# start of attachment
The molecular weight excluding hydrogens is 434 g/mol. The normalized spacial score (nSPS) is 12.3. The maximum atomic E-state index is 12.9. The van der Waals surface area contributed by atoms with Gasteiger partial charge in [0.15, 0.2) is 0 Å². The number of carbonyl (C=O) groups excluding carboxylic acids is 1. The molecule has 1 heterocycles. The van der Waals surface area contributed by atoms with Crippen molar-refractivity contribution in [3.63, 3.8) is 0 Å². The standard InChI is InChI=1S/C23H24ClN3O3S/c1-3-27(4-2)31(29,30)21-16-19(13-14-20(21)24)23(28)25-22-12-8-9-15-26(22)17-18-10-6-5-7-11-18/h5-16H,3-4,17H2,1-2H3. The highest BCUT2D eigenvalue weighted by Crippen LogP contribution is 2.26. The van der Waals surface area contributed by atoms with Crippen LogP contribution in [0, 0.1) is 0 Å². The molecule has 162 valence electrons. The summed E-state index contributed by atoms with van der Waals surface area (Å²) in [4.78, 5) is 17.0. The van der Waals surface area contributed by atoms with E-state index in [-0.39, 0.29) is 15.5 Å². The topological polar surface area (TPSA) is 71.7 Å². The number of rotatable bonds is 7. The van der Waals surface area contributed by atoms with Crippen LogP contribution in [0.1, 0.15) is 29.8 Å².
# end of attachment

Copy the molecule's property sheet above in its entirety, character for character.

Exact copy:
The molecular weight excluding hydrogens is 434 g/mol. The normalized spacial score (nSPS) is 12.3. The maximum atomic E-state index is 12.9. The van der Waals surface area contributed by atoms with Gasteiger partial charge in [0.15, 0.2) is 0 Å². The number of carbonyl (C=O) groups excluding carboxylic acids is 1. The molecule has 1 heterocycles. The van der Waals surface area contributed by atoms with Crippen molar-refractivity contribution in [3.63, 3.8) is 0 Å². The standard InChI is InChI=1S/C23H24ClN3O3S/c1-3-27(4-2)31(29,30)21-16-19(13-14-20(21)24)23(28)25-22-12-8-9-15-26(22)17-18-10-6-5-7-11-18/h5-16H,3-4,17H2,1-2H3. The highest BCUT2D eigenvalue weighted by Crippen LogP contribution is 2.26. The van der Waals surface area contributed by atoms with Crippen LogP contribution in [0, 0.1) is 0 Å². The molecule has 162 valence electrons. The summed E-state index contributed by atoms with van der Waals surface area (Å²) in [4.78, 5) is 17.0. The van der Waals surface area contributed by atoms with E-state index in [-0.39, 0.29) is 15.5 Å². The topological polar surface area (TPSA) is 71.7 Å². The number of rotatable bonds is 7. The van der Waals surface area contributed by atoms with Crippen LogP contribution in [0.1, 0.15) is 29.8 Å².